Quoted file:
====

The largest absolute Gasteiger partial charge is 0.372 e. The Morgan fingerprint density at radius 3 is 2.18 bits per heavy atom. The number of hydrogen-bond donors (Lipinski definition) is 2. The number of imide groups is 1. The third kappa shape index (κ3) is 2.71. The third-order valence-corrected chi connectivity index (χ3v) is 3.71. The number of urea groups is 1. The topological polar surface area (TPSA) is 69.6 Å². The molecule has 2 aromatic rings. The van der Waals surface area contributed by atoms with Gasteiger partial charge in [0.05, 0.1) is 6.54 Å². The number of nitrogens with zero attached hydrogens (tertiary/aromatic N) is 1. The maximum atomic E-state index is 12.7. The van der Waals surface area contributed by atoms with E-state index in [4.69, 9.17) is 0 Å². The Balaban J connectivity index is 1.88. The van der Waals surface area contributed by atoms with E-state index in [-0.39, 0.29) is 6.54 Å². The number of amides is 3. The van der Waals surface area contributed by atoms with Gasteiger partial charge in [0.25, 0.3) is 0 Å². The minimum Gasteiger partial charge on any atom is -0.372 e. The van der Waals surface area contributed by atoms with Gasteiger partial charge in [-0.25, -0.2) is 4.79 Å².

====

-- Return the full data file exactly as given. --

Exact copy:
The largest absolute Gasteiger partial charge is 0.372 e. The Morgan fingerprint density at radius 3 is 2.18 bits per heavy atom. The number of hydrogen-bond donors (Lipinski definition) is 2. The number of imide groups is 1. The third kappa shape index (κ3) is 2.71. The third-order valence-corrected chi connectivity index (χ3v) is 3.71. The number of urea groups is 1. The topological polar surface area (TPSA) is 69.6 Å². The molecule has 2 aromatic rings. The van der Waals surface area contributed by atoms with Gasteiger partial charge in [0.05, 0.1) is 6.54 Å². The number of nitrogens with zero attached hydrogens (tertiary/aromatic N) is 1. The maximum atomic E-state index is 12.7. The van der Waals surface area contributed by atoms with E-state index in [4.69, 9.17) is 0 Å². The Balaban J connectivity index is 1.88. The van der Waals surface area contributed by atoms with E-state index in [-0.39, 0.29) is 6.54 Å². The number of amides is 3. The van der Waals surface area contributed by atoms with Gasteiger partial charge in [0.25, 0.3) is 0 Å². The minimum Gasteiger partial charge on any atom is -0.372 e. The van der Waals surface area contributed by atoms with Gasteiger partial charge in [-0.25, -0.2) is 4.79 Å².